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Molly-Mae Hague pleads for help from fans after finding a lump on her finger 

Molly-Mae Hague pleads for help from fans after finding a lump on her finger 

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‘I have no idea what it is!’: Love Island’s Molly-Mae Hague pleads for help from fans after spotting a ‘rock hard’ lump on her finger

Molly-Mae Hague has taken to Instagram to plead for help from her fans after spotting a large lump on her finger. 

The former Love Island star asked her 5.4 million followers for help to diagnose the ‘rock hard’ lump on Friday evening, months after having a cancerous mole removed from her leg.

Molly posted a picture of the lump on her finger saying she has ‘no idea what it is’ and despite insisting it doesn’t hurt, admitted she was baffled by what it could be.

The influencer captioned the image: ‘ Also I have a very weird/ big lump on my finger and I have for ages now.’

‘No idea what it is! Bone? Nodule? It doesn’t hurt it is just rock hard! Doesn’t even look big here but it really sticks out!’

In November last year, Molly-Mae was given the devastating diagnosis that a mole of her leg was a malignant melanoma – a type of skin cancer.

Scary: The former Love Island star asked her 5.4 million followers for help to diagnose the 'rock hard' lump on Friday evening, months after having a cancerous mole removed from her leg

Worrying: In November last year, Molly-Mae was given the devastating diagnosis that a mole of her leg was a malignant melanoma - a type of skin cancer

The influencer filmed herself being given the diagnosis for her YouTube channel. 

 In the video, she opened up about what she’s been going through following her ‘shock’ diagnosis, telling her fans: ‘I was walking around with skin cancer on my leg.’

Molly-Mae revealed that she learned her mole was a malignant melanoma during a work trip to Italy, when a doctor phoned her to deliver the diagnosis following a recent biopsy.

The social media star initially got the mole on her leg checked out by two dermatologists but was told it was nothing to worry about.

Horrible news: Molly-Mae revealed that she learned her mole was a malignant melanoma during a work trip to Italy, when a doctor phoned her to deliver the diagnosis following a recent biopsy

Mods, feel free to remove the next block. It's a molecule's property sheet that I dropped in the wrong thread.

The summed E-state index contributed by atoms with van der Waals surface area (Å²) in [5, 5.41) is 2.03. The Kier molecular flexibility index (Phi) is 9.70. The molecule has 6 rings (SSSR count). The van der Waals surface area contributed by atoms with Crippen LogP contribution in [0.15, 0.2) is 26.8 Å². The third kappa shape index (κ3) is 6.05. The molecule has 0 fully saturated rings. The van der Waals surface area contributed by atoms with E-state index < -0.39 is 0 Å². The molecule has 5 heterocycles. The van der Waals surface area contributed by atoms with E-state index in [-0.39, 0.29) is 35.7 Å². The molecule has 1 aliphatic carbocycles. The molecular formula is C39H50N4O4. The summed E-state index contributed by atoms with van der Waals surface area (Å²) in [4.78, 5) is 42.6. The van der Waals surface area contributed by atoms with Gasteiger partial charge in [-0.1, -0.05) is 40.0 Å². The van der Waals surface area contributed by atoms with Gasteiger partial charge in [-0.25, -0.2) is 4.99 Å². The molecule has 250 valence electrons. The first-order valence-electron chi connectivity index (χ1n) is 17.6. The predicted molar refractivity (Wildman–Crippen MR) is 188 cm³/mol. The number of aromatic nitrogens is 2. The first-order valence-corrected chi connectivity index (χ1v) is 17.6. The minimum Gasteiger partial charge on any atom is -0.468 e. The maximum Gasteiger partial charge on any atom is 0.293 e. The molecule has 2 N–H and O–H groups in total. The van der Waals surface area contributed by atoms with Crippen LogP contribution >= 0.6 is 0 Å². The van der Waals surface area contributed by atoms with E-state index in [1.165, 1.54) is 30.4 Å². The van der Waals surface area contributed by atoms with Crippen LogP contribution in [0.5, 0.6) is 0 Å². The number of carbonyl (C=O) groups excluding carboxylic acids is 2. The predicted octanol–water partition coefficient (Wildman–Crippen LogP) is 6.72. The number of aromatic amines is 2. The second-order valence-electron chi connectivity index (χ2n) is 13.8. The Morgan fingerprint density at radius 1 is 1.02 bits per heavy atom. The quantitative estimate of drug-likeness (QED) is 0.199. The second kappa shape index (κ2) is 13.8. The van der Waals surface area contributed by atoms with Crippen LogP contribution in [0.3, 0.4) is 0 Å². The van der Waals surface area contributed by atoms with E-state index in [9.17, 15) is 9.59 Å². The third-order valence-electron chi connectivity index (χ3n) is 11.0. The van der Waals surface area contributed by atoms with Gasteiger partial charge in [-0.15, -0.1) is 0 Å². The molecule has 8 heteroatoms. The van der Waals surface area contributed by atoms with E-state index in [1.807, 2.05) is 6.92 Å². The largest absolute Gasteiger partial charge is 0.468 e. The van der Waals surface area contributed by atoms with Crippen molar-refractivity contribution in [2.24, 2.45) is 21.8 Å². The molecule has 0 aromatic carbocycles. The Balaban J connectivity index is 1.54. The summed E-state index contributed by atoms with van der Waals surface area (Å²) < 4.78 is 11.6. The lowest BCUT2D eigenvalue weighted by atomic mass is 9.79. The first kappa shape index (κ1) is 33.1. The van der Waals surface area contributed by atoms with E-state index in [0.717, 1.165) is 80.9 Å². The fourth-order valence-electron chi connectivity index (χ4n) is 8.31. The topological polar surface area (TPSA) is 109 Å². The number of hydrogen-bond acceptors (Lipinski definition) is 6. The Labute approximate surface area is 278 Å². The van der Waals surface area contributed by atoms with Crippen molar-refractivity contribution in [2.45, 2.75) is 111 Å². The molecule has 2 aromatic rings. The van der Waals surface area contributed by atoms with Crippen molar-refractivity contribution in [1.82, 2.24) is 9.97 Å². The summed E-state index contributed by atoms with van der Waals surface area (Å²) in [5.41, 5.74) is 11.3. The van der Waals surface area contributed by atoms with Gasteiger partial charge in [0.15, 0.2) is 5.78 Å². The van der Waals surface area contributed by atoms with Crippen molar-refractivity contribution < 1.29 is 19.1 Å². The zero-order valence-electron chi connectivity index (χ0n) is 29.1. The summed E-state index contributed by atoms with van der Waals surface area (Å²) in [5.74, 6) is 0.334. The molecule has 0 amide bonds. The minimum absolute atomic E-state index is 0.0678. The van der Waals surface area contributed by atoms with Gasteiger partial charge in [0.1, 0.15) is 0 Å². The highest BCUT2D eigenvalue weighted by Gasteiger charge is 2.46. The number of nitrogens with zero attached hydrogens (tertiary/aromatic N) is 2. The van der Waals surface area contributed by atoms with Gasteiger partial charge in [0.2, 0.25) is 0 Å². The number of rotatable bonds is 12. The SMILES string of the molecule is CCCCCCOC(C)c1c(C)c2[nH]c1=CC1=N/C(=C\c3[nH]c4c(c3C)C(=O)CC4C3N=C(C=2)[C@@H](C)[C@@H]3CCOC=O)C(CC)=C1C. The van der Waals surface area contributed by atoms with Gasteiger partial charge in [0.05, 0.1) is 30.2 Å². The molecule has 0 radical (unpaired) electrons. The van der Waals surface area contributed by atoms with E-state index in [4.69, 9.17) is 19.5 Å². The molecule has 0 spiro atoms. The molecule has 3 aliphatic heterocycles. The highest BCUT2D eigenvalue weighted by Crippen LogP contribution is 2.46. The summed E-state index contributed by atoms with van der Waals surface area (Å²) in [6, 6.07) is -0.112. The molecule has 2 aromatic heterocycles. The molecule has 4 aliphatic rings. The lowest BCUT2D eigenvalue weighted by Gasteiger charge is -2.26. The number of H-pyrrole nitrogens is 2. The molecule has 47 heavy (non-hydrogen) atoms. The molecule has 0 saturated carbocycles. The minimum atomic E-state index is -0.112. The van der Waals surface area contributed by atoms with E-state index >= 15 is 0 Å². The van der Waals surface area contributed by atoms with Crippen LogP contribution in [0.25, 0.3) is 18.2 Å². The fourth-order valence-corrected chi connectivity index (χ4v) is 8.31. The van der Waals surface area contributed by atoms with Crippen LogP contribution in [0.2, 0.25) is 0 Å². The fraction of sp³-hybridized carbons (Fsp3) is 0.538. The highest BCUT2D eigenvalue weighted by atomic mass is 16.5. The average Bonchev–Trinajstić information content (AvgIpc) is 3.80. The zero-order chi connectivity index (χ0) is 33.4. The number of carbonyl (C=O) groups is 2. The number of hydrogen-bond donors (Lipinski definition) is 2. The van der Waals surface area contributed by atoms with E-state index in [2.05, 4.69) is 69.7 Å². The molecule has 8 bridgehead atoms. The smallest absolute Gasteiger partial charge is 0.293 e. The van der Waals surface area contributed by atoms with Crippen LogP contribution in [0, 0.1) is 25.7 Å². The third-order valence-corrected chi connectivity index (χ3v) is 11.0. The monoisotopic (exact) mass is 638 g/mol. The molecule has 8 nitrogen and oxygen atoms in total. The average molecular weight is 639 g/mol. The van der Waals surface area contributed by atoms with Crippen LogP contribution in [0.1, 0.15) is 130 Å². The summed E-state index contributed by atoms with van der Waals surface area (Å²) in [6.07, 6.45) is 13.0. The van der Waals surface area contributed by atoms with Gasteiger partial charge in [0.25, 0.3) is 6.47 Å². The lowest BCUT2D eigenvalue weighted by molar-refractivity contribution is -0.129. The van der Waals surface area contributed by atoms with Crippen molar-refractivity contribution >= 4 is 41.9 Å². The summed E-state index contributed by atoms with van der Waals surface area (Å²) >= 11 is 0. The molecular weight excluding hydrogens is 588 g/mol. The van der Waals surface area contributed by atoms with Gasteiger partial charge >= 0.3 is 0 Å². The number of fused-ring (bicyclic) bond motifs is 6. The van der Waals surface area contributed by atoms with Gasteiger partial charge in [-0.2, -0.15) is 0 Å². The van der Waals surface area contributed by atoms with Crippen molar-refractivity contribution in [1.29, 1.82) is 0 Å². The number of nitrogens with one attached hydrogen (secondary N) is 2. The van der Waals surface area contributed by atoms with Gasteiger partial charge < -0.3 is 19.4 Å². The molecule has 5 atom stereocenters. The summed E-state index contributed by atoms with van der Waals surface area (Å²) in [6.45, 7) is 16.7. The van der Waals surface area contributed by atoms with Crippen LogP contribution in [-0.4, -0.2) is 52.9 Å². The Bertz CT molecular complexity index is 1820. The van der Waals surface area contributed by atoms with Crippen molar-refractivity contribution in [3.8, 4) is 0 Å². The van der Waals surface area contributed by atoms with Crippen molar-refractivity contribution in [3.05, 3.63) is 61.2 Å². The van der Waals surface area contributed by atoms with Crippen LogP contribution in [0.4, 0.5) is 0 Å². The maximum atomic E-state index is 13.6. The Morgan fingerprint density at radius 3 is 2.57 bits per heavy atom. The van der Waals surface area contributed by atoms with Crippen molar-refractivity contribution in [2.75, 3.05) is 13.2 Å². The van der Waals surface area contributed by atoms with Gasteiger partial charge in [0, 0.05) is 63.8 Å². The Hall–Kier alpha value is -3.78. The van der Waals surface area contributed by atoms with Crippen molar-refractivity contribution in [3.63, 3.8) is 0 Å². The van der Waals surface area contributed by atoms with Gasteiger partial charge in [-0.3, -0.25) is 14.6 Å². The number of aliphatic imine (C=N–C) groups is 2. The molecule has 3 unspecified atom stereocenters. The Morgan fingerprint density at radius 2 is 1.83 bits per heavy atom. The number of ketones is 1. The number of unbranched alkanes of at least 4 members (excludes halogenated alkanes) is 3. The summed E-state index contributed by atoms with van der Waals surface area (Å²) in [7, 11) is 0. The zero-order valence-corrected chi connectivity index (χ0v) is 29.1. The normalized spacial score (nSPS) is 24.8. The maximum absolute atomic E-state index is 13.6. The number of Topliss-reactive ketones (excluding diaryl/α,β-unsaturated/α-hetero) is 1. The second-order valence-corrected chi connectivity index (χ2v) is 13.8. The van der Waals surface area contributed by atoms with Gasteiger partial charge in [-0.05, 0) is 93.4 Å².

Shock: The social media star initially got the mole on her leg checked out by two dermatologists but was told it was nothing to worry about

Molly-Mae eventually sought third professional opinion during a routine check-up because she ‘felt something wasn’t quite right’.

Speaking on her YouTube video, after the phone call from her doctor played out, she told fans: ‘I got the call today and he’s told me it is malignant melanoma – which is skin cancer basically.

 ‘It’s obviously petrifying, shocking and scary. I don’t even know what to think or say. I cannot believe I was told by others doctors it was OK. I am so upset and angry.

‘I just briefly asked this doctor when I was walking out. I was walking around with skin cancer on my leg!

MELANOMA IS THE MOST DANGEROUS FORM OF SKIN CANCER

Melanoma is the most dangerous form of skin cancer. It happens after the DNA in skin cells is damaged (typically due to harmful UV rays) and then not repaired so it triggers mutations that can form malignant tumors. 

Around 15,900 new cases occur every year in the UK, with 2,285 Britons dying from the disease in 2016, according to Cancer Research UK statistics. 

Causes

  • Sun exposure: UV and UVB rays from the sun and tanning beds are harmful to the skin
  • Moles: The more moles you have, the greater the risk for getting melanoma 
  • Skin type: Fairer skin has a higher risk for getting melanoma
  • Hair color: Red heads are more at risk than others
  • Personal history: If you’ve had melanoma once, then you are more likely to get it again
  • Family history: If previous relatives have been diagnosed, then that increases your risk

Treatment 

  • Removal of the melanoma:

This can be done by removing the entire section of the tumor or by the surgeon removing the skin layer by layer. When a surgeon removes it layer by layer, this helps them figure out exactly where the cancer stops so they don’t have to remove more skin than is necessary. 

  • Skin grafting: 

The patient can decide to use a skin graft if the surgery has left behind discoloration or an indent. 

  • Immunotherapy, radiation treatment or chemotherapy: 

This is needed if the cancer reaches stage III or IV. That means that the cancerous cells have spread to the lymph nodes or other organs in the body. 

Prevention

  • Use sunscreen and do not burn
  • Avoid tanning outside and in beds 
  • Apply sunscreen 30 minutes before going outside
  • Keep newborns out of the sun
  • Examine your skin every month
  • See your physician every year for a skin exam 

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‘If I hadn’t have asked, I’d still have that mole on my leg now and I’d be none the wiser. It could be spreading through my body, you just never know.’

Molly-Mae continued, explaining how she was trying to be strong, despite breaking down, so that her loved ones didn’t freak out.

She said: ‘I’ve already shed tears about it. I’ve already cried down the phone to every family member.’

Molly-Mae concluded the video by urging her fans to have their moles checked out. 

Get checked! Molly-Mae concluded the video by urging her fans to have their moles checked out regularly

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Source: BBC 

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